Skin cancer is one of the most common forms of cancer in the United States, and it is important to be aware of the signs and symptoms of skin cancer. Regular skin checks are an important part of skin cancer prevention and early detection.
Skin cancer is caused by exposure to ultraviolet (UV) radiation from the sun or tanning beds. UV radiation damages the DNA in skin cells, which can lead to skin cancer. Skin cancer can be divided into two main types: melanoma and non-melanoma. Melanoma is the most serious type of skin cancer and can spread to other parts of the body if not caught early. Non-melanoma skin cancers are usually less serious and can be treated more easily.
Regular skin checks are important for detecting skin cancer spots early. During a skin check, a doctor or dermatologist will examine your skin for any suspicious spots or moles. They will look for any changes in size, shape, color, or texture of moles or other spots on your skin. If any suspicious spots are found, they will be biopsied to determine if they are cancerous.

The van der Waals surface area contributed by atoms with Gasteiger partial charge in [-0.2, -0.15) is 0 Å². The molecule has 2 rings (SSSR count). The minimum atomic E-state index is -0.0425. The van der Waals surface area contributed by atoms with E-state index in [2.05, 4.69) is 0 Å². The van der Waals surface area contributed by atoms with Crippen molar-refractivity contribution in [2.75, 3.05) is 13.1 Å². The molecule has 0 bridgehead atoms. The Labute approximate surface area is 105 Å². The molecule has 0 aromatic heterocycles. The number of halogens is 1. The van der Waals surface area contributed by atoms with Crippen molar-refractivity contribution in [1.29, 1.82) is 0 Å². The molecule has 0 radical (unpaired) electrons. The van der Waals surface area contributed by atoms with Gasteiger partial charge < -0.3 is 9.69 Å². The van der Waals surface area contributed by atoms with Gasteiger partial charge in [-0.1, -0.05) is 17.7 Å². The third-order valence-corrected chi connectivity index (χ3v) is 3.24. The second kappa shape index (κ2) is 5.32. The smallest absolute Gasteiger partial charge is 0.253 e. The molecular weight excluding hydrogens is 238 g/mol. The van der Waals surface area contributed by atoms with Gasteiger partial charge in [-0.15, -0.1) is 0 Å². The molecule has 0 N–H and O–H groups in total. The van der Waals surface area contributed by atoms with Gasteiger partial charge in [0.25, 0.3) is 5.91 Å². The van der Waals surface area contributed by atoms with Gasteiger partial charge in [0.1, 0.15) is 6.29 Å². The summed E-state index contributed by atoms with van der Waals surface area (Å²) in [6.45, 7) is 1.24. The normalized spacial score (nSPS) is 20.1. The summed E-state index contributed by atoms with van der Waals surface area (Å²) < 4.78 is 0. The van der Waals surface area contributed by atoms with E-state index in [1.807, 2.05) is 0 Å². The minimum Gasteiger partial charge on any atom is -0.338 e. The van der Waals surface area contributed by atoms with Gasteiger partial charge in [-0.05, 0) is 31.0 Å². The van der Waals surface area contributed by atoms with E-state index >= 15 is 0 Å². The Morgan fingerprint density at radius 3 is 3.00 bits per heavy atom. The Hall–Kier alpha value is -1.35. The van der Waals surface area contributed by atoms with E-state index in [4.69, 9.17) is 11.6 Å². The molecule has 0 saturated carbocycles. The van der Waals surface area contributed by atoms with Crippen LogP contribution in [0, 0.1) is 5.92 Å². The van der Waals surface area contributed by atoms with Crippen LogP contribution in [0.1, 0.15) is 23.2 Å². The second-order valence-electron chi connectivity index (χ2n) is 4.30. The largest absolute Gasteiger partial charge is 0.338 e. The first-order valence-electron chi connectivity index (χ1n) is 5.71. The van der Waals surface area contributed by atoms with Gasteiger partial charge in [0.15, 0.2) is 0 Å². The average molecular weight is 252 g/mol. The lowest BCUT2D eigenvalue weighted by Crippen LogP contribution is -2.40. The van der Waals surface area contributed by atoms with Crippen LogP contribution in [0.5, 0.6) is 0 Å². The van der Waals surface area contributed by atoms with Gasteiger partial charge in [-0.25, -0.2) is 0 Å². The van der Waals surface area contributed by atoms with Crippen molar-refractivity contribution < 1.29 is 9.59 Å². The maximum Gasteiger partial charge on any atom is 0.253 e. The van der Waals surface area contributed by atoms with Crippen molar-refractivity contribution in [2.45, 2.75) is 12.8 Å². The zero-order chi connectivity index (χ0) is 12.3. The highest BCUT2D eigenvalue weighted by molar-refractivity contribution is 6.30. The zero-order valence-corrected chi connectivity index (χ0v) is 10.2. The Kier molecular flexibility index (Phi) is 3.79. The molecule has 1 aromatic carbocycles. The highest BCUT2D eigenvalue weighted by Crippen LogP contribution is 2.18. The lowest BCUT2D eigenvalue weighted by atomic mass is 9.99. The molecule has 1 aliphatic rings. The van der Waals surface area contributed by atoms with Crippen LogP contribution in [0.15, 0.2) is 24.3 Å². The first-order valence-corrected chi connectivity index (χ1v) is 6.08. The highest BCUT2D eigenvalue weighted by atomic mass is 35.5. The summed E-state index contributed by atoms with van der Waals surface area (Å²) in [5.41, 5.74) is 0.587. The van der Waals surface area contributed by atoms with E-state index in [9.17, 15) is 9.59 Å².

Skin checks are especially important for people who are at higher risk for skin cancer. This includes people with fair skin, a family history of skin cancer, or a history of excessive sun exposure. People with these risk factors should have regular skin checks at least once a year.
Regular skin checks are also important for people who have had skin cancer in the past. People who have had skin cancer are at higher risk for developing it again, so it is important to have regular skin checks to detect any new spots or changes in existing spots.
Skin cancer is a serious disease, but it is also highly treatable if caught early. Regular skin checks are an important part of skin cancer prevention and early detection. If you are at higher risk for skin cancer, or if you have had skin cancer in the past, it is important to have regular skin checks to detect any suspicious spots or changes in existing spots.